Shipped from Abroad, England: Beware the Round One Conclusions

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LONDON – Thirty-seven un-played Premier League rounds leave lots of room for wild interpretation. Without more data points, analysts are free to imply clubs are in trouble or, at the other end of the spectrum, unstoppable. It’s like taking a player who hits two bombs on baseball’s opening day and saying he’s on pace for 324 home runs, only without the wink and chuckle. In the soccer world, round one results are a pundits chance to seem prescient.

I’m going to be annoyingly prescient all week, but as I do, keep a couple of pieces of recent precedent in mind:

Last year, Manchester City was unstoppable, posting a 4-0 on the season’s opening night. With Kun Aguero and Samir Nasri (soon to arrive), how could that attack be stopped? The Citizens would go on to win the title, but not without a Manchester United face plant over the season’s final weeks.

And 12 months ago, Arsenal was in crisis, held to a 0-0 at (the then-named) St. James’s Park. Cesc Fabregas was gone. Nasri was soon to follow. Arsenal was not only going to fall out of their Champions League spot, the thinking held, but they might have trouble finishing in the table’s top half.1 Nine months later, Arsenal finished third.

The best example of early season overload may have come two years ago after Chelsea beat West Brom 6-0 on opening day. Seven days later, Carlo Ancelotti’s team posted another 6-0, this time at Wigan. According to most, nobody was catching Chelsea that year. Then they were caught. Manchester United would comfortably win the title, the Blues finishing tied for second with City (nine points back).

For most people, those examples are unnecessary. Unless an opening match result shows the continuation of some long established pattern (difficult to do, given roster and management turnover), most of us know not to put too much stock into one result.

That’s why you should pause if you read any of these thoughts, most likely shoved down writers’ throats by overzealous editors:

  • Manchester City looks vulnerable.
    • The logic: The champs gave up two goals at home to a newly promoted side.
    • The problem: Two-fold. First, Southampton played well. Manchester City’s ability to outscore them should be seen as a positive. Second, not all goals are created equal. Southampton’s second goal came off an aberrational Jack Rodwell error made worse by Vincent Kompany and Joleon Lescott being up to play a corner kick.
    • The prognosis: No reason to worry about City. They may not be favorites, but there’s no reason to think they’ve taken an absolute step back.
  • Some ol’ Arsenal! They’re not going to score goals without Robin van Persie.
    • The logic: Arsenal dominated possession and play. Again. And again, a team managed to get a point from them, with Sunderland taking a 0-0 from the Emirates. That wouldn’t have happened last year. Robin van Persie would have saved them.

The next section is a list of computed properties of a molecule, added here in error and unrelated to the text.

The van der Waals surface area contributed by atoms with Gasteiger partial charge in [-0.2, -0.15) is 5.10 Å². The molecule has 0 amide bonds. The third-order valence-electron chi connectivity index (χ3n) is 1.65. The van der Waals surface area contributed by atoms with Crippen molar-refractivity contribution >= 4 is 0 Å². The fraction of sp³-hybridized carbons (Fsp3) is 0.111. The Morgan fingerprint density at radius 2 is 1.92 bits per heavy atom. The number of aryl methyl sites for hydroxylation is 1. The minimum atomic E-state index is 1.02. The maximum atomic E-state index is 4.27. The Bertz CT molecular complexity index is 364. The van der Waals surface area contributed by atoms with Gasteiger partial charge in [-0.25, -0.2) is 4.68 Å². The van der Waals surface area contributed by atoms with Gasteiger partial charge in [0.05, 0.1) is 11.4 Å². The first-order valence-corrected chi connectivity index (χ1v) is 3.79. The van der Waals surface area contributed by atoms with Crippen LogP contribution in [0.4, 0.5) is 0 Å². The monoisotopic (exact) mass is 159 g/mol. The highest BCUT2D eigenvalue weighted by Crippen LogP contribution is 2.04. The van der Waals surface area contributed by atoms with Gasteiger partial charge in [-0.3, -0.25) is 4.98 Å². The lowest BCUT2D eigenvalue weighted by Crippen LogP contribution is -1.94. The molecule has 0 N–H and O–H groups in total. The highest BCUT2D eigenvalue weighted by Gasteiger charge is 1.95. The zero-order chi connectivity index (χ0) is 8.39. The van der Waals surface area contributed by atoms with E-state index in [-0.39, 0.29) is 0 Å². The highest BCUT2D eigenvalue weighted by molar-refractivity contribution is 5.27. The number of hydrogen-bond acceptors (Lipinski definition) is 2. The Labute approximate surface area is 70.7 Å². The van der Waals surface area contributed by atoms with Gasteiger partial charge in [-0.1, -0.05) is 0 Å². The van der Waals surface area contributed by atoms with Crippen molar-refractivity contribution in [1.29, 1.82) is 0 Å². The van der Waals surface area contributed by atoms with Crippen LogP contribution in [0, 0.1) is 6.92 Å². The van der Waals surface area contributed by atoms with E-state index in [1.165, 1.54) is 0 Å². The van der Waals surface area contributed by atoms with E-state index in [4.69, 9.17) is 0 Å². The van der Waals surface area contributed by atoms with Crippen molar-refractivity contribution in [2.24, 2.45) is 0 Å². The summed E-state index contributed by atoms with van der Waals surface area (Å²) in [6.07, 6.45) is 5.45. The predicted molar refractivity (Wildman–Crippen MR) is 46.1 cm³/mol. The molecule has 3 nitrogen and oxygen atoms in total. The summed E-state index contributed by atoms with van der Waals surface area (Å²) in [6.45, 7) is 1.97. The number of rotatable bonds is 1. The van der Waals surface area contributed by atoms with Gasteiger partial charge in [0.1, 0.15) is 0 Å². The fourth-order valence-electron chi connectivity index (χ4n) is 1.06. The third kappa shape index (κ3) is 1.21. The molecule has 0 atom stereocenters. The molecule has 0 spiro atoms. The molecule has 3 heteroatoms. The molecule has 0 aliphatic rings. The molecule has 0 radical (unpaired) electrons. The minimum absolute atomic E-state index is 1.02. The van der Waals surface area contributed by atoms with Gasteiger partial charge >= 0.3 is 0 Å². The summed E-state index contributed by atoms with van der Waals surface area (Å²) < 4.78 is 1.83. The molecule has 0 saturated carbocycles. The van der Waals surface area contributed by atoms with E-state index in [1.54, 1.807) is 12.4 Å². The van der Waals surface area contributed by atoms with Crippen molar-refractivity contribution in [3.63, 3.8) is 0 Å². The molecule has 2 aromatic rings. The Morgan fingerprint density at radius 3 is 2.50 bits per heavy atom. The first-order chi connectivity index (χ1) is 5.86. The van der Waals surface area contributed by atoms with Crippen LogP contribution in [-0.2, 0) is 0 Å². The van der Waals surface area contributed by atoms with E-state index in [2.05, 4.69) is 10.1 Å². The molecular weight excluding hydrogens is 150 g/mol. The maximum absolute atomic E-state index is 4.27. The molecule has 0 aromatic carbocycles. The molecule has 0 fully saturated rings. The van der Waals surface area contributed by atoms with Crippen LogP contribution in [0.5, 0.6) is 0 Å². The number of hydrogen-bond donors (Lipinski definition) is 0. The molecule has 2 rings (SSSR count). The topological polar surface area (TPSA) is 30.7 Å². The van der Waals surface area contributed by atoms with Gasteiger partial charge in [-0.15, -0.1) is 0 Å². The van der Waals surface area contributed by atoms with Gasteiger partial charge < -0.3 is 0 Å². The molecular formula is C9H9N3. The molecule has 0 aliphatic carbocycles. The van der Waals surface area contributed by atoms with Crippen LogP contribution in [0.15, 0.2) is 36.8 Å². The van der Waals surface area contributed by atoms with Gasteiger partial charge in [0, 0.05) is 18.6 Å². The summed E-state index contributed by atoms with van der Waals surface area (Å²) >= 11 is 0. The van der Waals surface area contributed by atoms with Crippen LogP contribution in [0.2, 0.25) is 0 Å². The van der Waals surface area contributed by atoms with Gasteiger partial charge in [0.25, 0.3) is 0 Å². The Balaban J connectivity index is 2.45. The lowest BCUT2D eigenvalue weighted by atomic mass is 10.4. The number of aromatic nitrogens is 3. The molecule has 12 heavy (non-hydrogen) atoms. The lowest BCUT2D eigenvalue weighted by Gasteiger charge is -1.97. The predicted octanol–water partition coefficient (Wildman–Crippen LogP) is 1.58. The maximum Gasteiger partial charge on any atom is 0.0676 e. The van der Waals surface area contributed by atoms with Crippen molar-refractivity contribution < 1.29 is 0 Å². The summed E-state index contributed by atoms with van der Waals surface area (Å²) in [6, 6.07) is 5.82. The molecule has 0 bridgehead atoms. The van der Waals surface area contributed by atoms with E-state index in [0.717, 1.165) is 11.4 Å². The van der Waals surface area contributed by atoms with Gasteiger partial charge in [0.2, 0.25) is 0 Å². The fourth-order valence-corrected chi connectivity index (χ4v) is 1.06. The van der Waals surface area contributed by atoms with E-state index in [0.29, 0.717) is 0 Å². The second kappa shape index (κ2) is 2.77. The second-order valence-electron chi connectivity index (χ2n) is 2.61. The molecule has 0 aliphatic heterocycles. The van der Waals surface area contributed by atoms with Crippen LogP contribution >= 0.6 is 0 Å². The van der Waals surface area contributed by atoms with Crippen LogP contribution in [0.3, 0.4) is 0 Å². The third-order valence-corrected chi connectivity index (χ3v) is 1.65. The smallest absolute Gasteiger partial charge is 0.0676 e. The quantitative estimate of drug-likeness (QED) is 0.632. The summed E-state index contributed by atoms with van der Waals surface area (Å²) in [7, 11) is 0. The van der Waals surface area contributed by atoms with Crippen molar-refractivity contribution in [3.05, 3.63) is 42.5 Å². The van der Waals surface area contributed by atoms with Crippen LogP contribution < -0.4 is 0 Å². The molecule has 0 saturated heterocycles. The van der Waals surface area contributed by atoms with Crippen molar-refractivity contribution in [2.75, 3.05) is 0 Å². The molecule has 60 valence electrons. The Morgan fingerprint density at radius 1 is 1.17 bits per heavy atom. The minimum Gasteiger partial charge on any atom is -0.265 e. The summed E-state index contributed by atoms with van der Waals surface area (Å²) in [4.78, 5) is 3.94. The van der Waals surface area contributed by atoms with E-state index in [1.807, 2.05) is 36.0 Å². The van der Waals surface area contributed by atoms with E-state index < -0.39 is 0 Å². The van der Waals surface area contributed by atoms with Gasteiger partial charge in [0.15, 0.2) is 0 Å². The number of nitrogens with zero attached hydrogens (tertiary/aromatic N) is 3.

• The problem: Arsenal had plenty of chances to score. They played very well. They just didn’t convert. Occasionally, that happens to every team. It even happened every once in a while to Arsenal when they had “RVP”. Judging Arsenal by how they played (and not the final score) provides a lot of reasons to like the Gunners’ 2012-13 prospects.
    • The prognosis: Let’s wait until Arsenal has a couple more matches like Saturday’s before drawing conclusions.
  • Brendan Rodgers is out of his depth.
    • The logic: Liverpool lost 3-0 at West Bromwich Albion, which … I guess no team is ever allowed to do.
    • The problem: Liverpool wasn’t that bad before having a man sent off early in the second half. For there on, they were terrible, but they’re not the first 10-man team to ever play like the match couldn’t end soon enough. Steve Clarke, Kenny Dalglish’s assistant last year, took his former club apart, and … and I covered most of it here.
    • The prognosis: Like Arsenal, check back in in two weeks when (coincidentally) they’ll be coming off a metting with the Gunners.
  • Oh, wow! Fulham are much better than we thought.
    • The logic: The Cottagers scored five again visiting Norwich City despite sitting Clint Dempsey.
    • The problem: Norwich’s defending was inexplicably stoic. Long balls over the defense for Damian Duff? Mladen Petric finding nylon from 26 yards? A defender so clumsily giving away a penalty like Michael Turner did on Saturday? Fulham will probably go their next 37 games without experiencing such fortune.
    • The prognosis: Fulham was one of the more underrated teams coming into the season, but Saturday exaggerated their quality.
  • Oh, wow! Swansea City are much better than we thought.
    • The logic: Five goals on the road at QPR to start the season? That has to mean something!
    • The problem: Bolton won 4-0 at Loftus Road to open last season. Those same Trotters began this year with a derby loss to Burnley … in the Championship.
    • The prognosis: Unknown, though the Michael Laudrup era couldn’t have gotten off to a better start.
  • Pressure’s on Manchester United to win at Goodison on Monday.
    • The logic: Every single time Manchester City win, Manchester United is now obligated to do the same.
    • The problem: 38-match seasons.
    • The prognosis: A long, long campaign … if this angle’s being rolled out on week one.

1 – It sounds insane now, but I remember talking to multiple writers on both sides of the Atlantic who, during Arsenal’s early season downturn, had written off the Gunners’ chances to make Champions League. Back when Arsene Wenger had yet to replace Fabregas or Nasri, anything seemed possible, though some outlooks were more paranoid than others.